If and when we see the things that are deserving of God’s wrath, and when those things invade our personal lives, the lives of our family or church, we know that we are not destined for God’s wrath, but rather His salvation, the fullness of which is not yet accomplished for us in our bodies. Paul writes in Rom 8:23, “even we ourselves groan within ourselves, waiting eagerly for our adoption as sons, the redemption of our body.” In that context he describes our expectation of the unseen future as our hope. The helmet of salvation has a lot to do with hope.


The context of 1Th 5 is the rapture of the church. In 4:17 “we who are alive and remain shall be caught up together with them in the clouds to meet the Lord in the air,” and in 5:2 “the Lord will come just like a thief in the night.” And so their salvation in 5:8,9 might refer to the deliverance from the world and therefore the “hope of salvation,” refers to the confidence that the saved will not be left behind. Yet, to me, that hope applies to the helmet of salvation we all wear, for whether we are in the generation of the rapture or will die physically, we are delivered from all things through Jesus Christ our Lord.



The Thessalonians were praised by Paul for their faith, love, and hope.


1Th 1:2-3

We give thanks to God always for all of you, making mention of you in our prayers; 3 constantly bearing in mind your work of faith and labor of love and steadfastness of hope in our Lord Jesus Christ in the presence of our God and Father.


Paul instructs them to continue trusting in their sure hope of salvation, especially as times in their lives get harder and more perplexing.


No matter what the devil and his demonic forces throw at us, nothing can penetrate the helmet of salvation.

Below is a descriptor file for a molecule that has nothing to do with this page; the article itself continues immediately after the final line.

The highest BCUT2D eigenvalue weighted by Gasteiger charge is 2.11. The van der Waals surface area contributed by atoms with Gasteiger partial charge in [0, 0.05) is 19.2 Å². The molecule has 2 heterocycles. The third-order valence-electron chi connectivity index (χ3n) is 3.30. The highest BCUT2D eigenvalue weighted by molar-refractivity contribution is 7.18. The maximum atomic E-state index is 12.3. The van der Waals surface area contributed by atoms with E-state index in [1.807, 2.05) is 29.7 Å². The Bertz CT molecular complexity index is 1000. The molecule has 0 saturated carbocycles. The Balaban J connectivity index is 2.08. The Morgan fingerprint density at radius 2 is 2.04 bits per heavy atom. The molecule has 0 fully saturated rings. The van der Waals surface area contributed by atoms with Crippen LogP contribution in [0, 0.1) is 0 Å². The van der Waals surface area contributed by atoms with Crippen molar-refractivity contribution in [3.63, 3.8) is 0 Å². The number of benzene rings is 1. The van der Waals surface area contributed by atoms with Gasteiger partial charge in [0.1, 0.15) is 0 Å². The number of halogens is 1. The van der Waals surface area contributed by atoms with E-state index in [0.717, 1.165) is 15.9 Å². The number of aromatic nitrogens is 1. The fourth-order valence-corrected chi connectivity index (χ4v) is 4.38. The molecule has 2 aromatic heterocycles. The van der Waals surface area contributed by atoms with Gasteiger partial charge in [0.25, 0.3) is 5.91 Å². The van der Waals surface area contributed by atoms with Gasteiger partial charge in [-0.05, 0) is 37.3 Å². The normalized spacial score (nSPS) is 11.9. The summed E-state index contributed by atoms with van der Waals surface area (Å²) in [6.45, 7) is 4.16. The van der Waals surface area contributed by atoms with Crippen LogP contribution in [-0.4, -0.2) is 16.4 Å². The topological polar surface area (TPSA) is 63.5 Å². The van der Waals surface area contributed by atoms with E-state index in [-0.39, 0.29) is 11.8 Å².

Be sure to understand, like all aspects of the armor, we have them all as gifts from God. Truth, divine righteousness, the gospel, faith, salvation, and the word of God belong to us all, but when applied to armor they must all be “put on.” Salvation is no different. We are all saved in the body of Christ, but to maintain hope and peace within, we must wear our salvation like a helmet. What does it mean to wear salvation? It means to trust in the fact that the here and now is not the same as the hereafter and we will not be given more than we can handle and we can handle whatever comes at us with the full armor. It means that we don’t worry, become anxious, or fear what is happening or will happen. It means that we continue to rejoice even in the whirlwind.

Eph 6:13 Therefore, take up the full armor of God, so that you will be able to resist in the evil day, and having done everything, to stand firm. 6:14 Stand firm therefore, having girded your loins with truth, and having put on the breastplate of righteousness, 6:15 and having shod your feet with the preparation of the gospel of peace; 6:16 in addition to all, taking up the shield of faith with which you will be able to extinguish all the flaming arrows of the evil one. 6:17 And take the helmet of salvation, and the sword of the Spirit, which is the word of God. 6:18 With all prayer and petition pray at all times in the Spirit, and with this in view, be on the alert with all perseverance and petition for all the saints,    6:19 and pray on my behalf, that utterance may be given to me in the opening of my mouth, to make known with boldness the mystery of the gospel, 6:20 for which I am an ambassador in chains; that in proclaiming it I may speak boldly, as I ought to speak.